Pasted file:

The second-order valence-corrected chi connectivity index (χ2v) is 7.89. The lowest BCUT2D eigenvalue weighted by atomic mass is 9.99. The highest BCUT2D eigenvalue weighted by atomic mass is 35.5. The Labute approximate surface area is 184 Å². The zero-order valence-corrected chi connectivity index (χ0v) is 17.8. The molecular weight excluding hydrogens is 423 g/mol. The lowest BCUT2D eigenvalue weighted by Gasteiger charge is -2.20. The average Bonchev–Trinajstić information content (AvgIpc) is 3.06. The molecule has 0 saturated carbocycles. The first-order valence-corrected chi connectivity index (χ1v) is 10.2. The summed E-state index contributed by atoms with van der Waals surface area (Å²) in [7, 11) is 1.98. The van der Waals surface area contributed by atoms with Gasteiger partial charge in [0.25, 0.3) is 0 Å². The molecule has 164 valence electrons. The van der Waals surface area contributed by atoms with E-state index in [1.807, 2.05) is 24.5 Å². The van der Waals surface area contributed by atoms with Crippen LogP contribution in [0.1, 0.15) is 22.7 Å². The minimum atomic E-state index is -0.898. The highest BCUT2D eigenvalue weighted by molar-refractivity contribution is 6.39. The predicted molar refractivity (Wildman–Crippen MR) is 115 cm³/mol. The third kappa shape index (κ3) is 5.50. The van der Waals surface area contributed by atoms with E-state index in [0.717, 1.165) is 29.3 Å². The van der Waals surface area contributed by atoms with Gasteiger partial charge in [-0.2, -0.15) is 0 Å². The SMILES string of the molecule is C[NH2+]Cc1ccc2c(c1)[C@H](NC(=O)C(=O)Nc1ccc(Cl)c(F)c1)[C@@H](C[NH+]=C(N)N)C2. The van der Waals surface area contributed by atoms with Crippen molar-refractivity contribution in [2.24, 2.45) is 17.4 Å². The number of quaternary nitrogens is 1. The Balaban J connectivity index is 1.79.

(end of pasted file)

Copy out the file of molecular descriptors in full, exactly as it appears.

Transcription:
The second-order valence-corrected chi connectivity index (χ2v) is 7.89. The lowest BCUT2D eigenvalue weighted by atomic mass is 9.99. The highest BCUT2D eigenvalue weighted by atomic mass is 35.5. The Labute approximate surface area is 184 Å². The zero-order valence-corrected chi connectivity index (χ0v) is 17.8. The molecular weight excluding hydrogens is 423 g/mol. The lowest BCUT2D eigenvalue weighted by Gasteiger charge is -2.20. The average Bonchev–Trinajstić information content (AvgIpc) is 3.06. The molecule has 0 saturated carbocycles. The first-order valence-corrected chi connectivity index (χ1v) is 10.2. The summed E-state index contributed by atoms with van der Waals surface area (Å²) in [7, 11) is 1.98. The van der Waals surface area contributed by atoms with Gasteiger partial charge in [0.25, 0.3) is 0 Å². The molecule has 164 valence electrons. The van der Waals surface area contributed by atoms with E-state index in [1.807, 2.05) is 24.5 Å². The van der Waals surface area contributed by atoms with Crippen LogP contribution in [0.1, 0.15) is 22.7 Å². The minimum atomic E-state index is -0.898. The highest BCUT2D eigenvalue weighted by molar-refractivity contribution is 6.39. The predicted molar refractivity (Wildman–Crippen MR) is 115 cm³/mol. The third kappa shape index (κ3) is 5.50. The van der Waals surface area contributed by atoms with E-state index in [0.717, 1.165) is 29.3 Å². The van der Waals surface area contributed by atoms with Gasteiger partial charge in [-0.2, -0.15) is 0 Å². The SMILES string of the molecule is C[NH2+]Cc1ccc2c(c1)[C@H](NC(=O)C(=O)Nc1ccc(Cl)c(F)c1)[C@@H](C[NH+]=C(N)N)C2. The van der Waals surface area contributed by atoms with Crippen molar-refractivity contribution in [2.24, 2.45) is 17.4 Å². The number of quaternary nitrogens is 1. The Balaban J connectivity index is 1.79.